Nicolaus Copernicus is the European astronomer best known as the man responsible for making strides in explaining the heliocentric model of the solar system. Through many different writings and theories, he was able to convey the message that the sun represented the center of the universe. Often, educators refer to his publication, “De revolutionibus orbium coelestium (On the Revolutions of the Celestial Spheres) as the beginning of modern astronomy. This article aims to present more on this intriguing forward-thinker.
Copernicus was hailed as a central figure within the world of science, as he also played an important role throughout the Scientific Revolution. He additionally held many different hats, including mathematician, physicist, classical scholar, military leader, and economist (just to name a few). While he was responsible for wearing an assortment of hats, astronomy was one of his most prominent interests.
One of the most known theories associated with Copernicus is the heliocentric theory, which had already found its foundation within the Greek, Indian, and Muslim cultures some centuries before he added to the ideas. It was his view that he pushed regarding the sun and not the Earth as the center of the solar system that gained quite a reputation as one of the most important advancements within the history of modern science.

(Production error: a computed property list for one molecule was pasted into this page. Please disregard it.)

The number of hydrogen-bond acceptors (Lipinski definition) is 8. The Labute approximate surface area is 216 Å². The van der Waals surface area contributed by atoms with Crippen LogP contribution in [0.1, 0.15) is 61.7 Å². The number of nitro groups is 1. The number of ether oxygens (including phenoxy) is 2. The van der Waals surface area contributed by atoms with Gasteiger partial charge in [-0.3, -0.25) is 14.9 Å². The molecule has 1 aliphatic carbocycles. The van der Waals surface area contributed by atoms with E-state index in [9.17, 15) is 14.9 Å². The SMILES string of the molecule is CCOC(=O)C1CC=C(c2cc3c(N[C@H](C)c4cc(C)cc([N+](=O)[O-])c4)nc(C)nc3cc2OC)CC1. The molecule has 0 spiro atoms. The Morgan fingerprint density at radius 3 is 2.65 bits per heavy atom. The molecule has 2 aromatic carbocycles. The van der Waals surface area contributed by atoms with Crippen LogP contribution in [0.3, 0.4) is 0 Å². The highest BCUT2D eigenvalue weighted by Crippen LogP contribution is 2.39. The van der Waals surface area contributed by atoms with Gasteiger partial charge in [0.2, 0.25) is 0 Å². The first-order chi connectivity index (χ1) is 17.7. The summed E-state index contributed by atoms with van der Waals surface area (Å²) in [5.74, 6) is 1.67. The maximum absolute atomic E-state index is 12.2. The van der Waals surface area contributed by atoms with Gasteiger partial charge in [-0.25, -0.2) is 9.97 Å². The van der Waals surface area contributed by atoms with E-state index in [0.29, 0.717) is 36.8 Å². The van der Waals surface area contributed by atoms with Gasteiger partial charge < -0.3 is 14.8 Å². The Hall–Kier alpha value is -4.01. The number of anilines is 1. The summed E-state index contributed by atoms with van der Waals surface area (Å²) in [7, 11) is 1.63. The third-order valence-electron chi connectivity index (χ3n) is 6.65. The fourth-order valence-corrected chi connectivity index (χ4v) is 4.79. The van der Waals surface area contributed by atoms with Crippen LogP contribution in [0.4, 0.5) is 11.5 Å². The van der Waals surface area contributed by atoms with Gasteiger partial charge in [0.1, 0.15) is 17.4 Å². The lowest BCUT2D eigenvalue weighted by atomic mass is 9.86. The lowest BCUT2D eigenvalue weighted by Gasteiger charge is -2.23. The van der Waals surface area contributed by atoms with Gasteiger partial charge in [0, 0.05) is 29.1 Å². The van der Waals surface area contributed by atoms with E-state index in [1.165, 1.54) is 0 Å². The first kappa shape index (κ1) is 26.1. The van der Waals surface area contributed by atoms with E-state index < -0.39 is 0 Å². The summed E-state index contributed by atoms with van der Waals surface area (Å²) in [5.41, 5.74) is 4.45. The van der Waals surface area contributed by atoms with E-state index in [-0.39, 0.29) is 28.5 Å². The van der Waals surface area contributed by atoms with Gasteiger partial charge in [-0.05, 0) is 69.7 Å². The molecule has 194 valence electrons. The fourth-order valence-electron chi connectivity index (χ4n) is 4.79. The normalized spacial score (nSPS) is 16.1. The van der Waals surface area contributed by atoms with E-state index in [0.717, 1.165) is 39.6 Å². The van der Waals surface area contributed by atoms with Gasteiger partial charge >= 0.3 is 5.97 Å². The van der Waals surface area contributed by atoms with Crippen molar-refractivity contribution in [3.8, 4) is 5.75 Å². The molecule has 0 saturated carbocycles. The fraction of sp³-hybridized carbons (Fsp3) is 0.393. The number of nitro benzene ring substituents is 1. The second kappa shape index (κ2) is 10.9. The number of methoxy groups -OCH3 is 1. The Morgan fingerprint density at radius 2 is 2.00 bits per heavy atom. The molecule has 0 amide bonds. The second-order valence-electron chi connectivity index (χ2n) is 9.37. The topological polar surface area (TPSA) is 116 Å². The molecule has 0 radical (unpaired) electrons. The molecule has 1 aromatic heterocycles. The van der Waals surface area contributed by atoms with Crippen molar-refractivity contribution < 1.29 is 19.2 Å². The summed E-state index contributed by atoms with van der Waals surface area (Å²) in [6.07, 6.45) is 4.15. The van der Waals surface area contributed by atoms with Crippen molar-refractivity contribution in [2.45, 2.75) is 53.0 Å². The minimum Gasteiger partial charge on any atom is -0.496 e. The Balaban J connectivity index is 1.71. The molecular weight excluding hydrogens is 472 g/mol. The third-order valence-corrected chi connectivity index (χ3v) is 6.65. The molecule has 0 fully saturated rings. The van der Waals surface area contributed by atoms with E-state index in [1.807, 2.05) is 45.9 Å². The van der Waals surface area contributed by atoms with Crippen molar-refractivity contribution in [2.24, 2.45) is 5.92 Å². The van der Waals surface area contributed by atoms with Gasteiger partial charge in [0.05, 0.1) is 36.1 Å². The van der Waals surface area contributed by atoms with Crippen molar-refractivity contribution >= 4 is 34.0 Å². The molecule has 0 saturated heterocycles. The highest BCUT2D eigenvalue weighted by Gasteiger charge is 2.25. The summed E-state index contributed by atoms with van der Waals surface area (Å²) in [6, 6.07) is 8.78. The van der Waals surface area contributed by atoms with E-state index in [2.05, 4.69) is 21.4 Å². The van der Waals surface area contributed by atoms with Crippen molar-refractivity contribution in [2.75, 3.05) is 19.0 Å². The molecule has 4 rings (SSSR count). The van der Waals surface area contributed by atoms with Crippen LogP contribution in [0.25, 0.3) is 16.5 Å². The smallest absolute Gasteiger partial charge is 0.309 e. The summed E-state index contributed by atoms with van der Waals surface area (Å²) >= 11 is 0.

Copernicus was born in 1473 to parents who made a home within the city of Torun (a Royal Prussia province associated with the Kingdom of Poland). Copernicus first gained his education in 1491 when he enrolled at the Krakow Academy) now known as Jagiellonian University), where he soon fostered an interest in science. Soon, he would begin collection many books on the subject, until he racked up quite a library full of scientific publications. Later, his library would succumb to a war between the Swedes, which took place during what was called “The Deluge.” What is left is now part of the Uppsala University Library.
After completing four years at Krakow, Copernicus decided to briefly stay at home within Torun until he became interested in studying law and medicines. This would take him to universities situated in Bologna and Padua. It was Copernicus’ uncle (who happened to be a bishop) that gave him the money to pursue his education, as it was his intent that his nephew would someday become a bishop. These plans took a drastic turn when his studies regarding canon and civil law at Bologna were interrupted when he met the well-known astronomer named Domenico Maria Novara da Ferrara.
Copernicus began to attend Novara’s lectures and took on the role as disciple, as well as assistant. His influence is seen though his first observations he made in 1497, which took place with Novara by his side. These would later gain entry in his book, “On the Revolutions of the Celestial Spheres.”
In Part 2 of “Renaissance Astronomer Profile: Copernicus,” you will learn more about his studies, including some of the encounters that would later shape his own theories regarding the sun, Earth, and the remaining planets of the solar system.